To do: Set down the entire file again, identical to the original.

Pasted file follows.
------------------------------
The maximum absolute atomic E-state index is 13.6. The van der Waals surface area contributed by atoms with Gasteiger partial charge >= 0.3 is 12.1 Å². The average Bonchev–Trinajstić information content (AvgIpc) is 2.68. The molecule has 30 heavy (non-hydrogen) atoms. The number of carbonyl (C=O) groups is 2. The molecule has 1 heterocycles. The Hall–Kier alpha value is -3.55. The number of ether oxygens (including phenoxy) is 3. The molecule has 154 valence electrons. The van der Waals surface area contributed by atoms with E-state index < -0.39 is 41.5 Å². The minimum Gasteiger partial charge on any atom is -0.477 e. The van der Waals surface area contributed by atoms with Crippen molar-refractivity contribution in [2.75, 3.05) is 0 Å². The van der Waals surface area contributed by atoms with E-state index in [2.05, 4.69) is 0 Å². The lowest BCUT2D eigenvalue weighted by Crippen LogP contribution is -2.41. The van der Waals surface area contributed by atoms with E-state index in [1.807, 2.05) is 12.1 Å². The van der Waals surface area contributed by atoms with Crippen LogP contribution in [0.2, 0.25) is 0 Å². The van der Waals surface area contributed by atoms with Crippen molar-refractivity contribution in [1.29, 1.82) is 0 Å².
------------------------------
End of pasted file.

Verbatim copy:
The maximum absolute atomic E-state index is 13.6. The van der Waals surface area contributed by atoms with Gasteiger partial charge >= 0.3 is 12.1 Å². The average Bonchev–Trinajstić information content (AvgIpc) is 2.68. The molecule has 30 heavy (non-hydrogen) atoms. The number of carbonyl (C=O) groups is 2. The molecule has 1 heterocycles. The Hall–Kier alpha value is -3.55. The number of ether oxygens (including phenoxy) is 3. The molecule has 154 valence electrons. The van der Waals surface area contributed by atoms with E-state index < -0.39 is 41.5 Å². The minimum Gasteiger partial charge on any atom is -0.477 e. The van der Waals surface area contributed by atoms with Crippen molar-refractivity contribution in [2.75, 3.05) is 0 Å². The van der Waals surface area contributed by atoms with E-state index in [2.05, 4.69) is 0 Å². The lowest BCUT2D eigenvalue weighted by Crippen LogP contribution is -2.41. The van der Waals surface area contributed by atoms with E-state index in [1.807, 2.05) is 12.1 Å². The van der Waals surface area contributed by atoms with Crippen LogP contribution in [0.2, 0.25) is 0 Å². The van der Waals surface area contributed by atoms with Crippen molar-refractivity contribution in [1.29, 1.82) is 0 Å².